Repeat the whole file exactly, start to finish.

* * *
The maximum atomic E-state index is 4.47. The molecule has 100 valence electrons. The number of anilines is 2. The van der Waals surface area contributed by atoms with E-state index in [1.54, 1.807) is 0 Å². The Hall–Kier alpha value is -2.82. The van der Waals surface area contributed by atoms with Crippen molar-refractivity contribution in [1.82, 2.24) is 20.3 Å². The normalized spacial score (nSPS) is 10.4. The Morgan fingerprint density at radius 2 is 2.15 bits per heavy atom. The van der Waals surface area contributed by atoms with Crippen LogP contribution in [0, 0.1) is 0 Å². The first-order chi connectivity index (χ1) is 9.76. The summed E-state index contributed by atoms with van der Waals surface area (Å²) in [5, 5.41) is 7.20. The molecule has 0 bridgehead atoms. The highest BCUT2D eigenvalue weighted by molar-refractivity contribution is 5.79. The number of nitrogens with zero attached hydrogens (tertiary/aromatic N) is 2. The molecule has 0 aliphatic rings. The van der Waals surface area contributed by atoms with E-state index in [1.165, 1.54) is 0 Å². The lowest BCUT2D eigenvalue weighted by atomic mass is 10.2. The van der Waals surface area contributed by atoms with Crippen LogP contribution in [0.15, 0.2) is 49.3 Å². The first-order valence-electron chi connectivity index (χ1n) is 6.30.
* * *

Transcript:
The maximum atomic E-state index is 4.47. The molecule has 100 valence electrons. The number of anilines is 2. The van der Waals surface area contributed by atoms with E-state index in [1.54, 1.807) is 0 Å². The Hall–Kier alpha value is -2.82. The van der Waals surface area contributed by atoms with Crippen molar-refractivity contribution in [1.82, 2.24) is 20.3 Å². The normalized spacial score (nSPS) is 10.4. The Morgan fingerprint density at radius 2 is 2.15 bits per heavy atom. The van der Waals surface area contributed by atoms with Crippen LogP contribution in [0, 0.1) is 0 Å². The first-order chi connectivity index (χ1) is 9.76. The summed E-state index contributed by atoms with van der Waals surface area (Å²) in [5, 5.41) is 7.20. The molecule has 0 bridgehead atoms. The highest BCUT2D eigenvalue weighted by molar-refractivity contribution is 5.79. The number of nitrogens with zero attached hydrogens (tertiary/aromatic N) is 2. The molecule has 0 aliphatic rings. The van der Waals surface area contributed by atoms with E-state index in [1.165, 1.54) is 0 Å². The lowest BCUT2D eigenvalue weighted by atomic mass is 10.2. The van der Waals surface area contributed by atoms with Crippen LogP contribution in [0.15, 0.2) is 49.3 Å². The first-order valence-electron chi connectivity index (χ1n) is 6.30.